After a verdict of murder in the first degree is recorded and before the jury is discharged, the court shall conduct a separate sentencing hearing in which the jury shall determine whether the defendant shall be sentenced to death or life imprisonment. In the sentencing hearing, evidence may be presented as to any matter that the court deems relevant and admissible on the question of the sentence to be imposed, including evidence relating to any of the aggravating or mitigating circumstances specified in sections three and four of this article. Evidence of aggravating circumstances shall be limited to those circumstances specified in sections three and four of this article. After the presentation of evidence, the court shall permit counsel to present argument for or against the sentence of death. The court shall then instruct the jury in accordance with subsection (c) of this section. Failure of the jury to unanimously agree upon a sentence shall not impeach or in any way affect the guilty verdict previously recorded.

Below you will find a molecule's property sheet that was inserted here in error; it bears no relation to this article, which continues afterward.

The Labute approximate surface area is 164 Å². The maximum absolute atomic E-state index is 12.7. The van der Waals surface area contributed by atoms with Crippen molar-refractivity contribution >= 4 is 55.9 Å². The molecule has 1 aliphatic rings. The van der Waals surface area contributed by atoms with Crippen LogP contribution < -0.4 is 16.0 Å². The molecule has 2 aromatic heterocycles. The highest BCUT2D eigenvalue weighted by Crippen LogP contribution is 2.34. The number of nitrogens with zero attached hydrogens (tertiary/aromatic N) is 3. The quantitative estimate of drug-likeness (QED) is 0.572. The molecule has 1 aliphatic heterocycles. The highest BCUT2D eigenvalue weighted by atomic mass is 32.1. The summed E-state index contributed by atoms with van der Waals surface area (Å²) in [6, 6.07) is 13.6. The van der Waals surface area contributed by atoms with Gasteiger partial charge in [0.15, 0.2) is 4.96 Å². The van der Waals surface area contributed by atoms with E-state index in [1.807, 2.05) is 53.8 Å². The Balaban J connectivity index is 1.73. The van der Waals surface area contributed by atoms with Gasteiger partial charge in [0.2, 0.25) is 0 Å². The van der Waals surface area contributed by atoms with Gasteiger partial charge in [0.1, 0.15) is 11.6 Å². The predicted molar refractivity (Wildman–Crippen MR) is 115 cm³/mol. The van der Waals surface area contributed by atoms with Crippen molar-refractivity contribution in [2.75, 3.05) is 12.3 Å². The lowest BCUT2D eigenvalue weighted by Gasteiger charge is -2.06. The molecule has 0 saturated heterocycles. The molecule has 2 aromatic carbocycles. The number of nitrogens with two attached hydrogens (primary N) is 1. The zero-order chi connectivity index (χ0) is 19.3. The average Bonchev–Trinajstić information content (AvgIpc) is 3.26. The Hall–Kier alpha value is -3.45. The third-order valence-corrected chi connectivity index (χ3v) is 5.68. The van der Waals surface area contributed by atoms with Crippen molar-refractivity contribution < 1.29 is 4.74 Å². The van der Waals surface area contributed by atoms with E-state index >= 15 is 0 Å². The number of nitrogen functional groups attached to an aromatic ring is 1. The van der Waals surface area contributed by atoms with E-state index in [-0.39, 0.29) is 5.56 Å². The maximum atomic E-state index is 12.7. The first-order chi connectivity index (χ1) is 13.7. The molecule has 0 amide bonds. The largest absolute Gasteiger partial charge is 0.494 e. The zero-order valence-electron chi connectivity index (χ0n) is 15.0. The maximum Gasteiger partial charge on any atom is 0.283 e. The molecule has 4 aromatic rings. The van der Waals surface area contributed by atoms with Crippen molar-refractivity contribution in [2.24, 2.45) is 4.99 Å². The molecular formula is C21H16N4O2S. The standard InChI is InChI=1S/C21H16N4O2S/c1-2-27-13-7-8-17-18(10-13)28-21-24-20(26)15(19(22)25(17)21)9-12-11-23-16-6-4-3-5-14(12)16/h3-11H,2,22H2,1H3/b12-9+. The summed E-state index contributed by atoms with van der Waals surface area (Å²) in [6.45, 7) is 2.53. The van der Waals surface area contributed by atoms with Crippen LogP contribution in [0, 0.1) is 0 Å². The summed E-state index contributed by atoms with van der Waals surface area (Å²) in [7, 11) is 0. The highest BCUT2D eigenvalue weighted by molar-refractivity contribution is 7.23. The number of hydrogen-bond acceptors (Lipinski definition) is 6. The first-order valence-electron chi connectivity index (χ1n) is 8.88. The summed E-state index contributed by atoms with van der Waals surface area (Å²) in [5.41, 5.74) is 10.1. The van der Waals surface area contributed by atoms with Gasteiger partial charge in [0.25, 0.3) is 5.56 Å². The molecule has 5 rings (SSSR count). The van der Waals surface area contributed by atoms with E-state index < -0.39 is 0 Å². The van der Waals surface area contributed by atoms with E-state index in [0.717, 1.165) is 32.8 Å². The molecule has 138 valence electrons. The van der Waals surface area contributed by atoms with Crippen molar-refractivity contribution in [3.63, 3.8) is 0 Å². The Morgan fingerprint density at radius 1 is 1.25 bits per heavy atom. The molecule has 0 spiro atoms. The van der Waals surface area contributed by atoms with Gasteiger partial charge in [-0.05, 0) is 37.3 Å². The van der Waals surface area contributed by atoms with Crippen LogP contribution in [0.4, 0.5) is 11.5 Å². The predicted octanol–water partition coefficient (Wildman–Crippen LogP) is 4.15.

(b) Procedure in nonjury trials and guilty pleas.
If the defendant has waived a jury trial or pleaded guilty, the sentencing proceeding shall be conducted before a jury impaneled for that purpose unless waived by the defendant with the consent of the state, in which latter case the trial judge shall hear the evidence and determine the penalty in the same manner as would a jury.
(c) Instructions to jury.
Before retiring to determine the imposition of sentence, the jury shall be instructed by the court as to the following:
(1) The aggravating circumstances specified in section three of this article for which any evidence has been presented;
(2) Mitigating circumstances, including those specified in section four of this article, for which any evidence has been presented;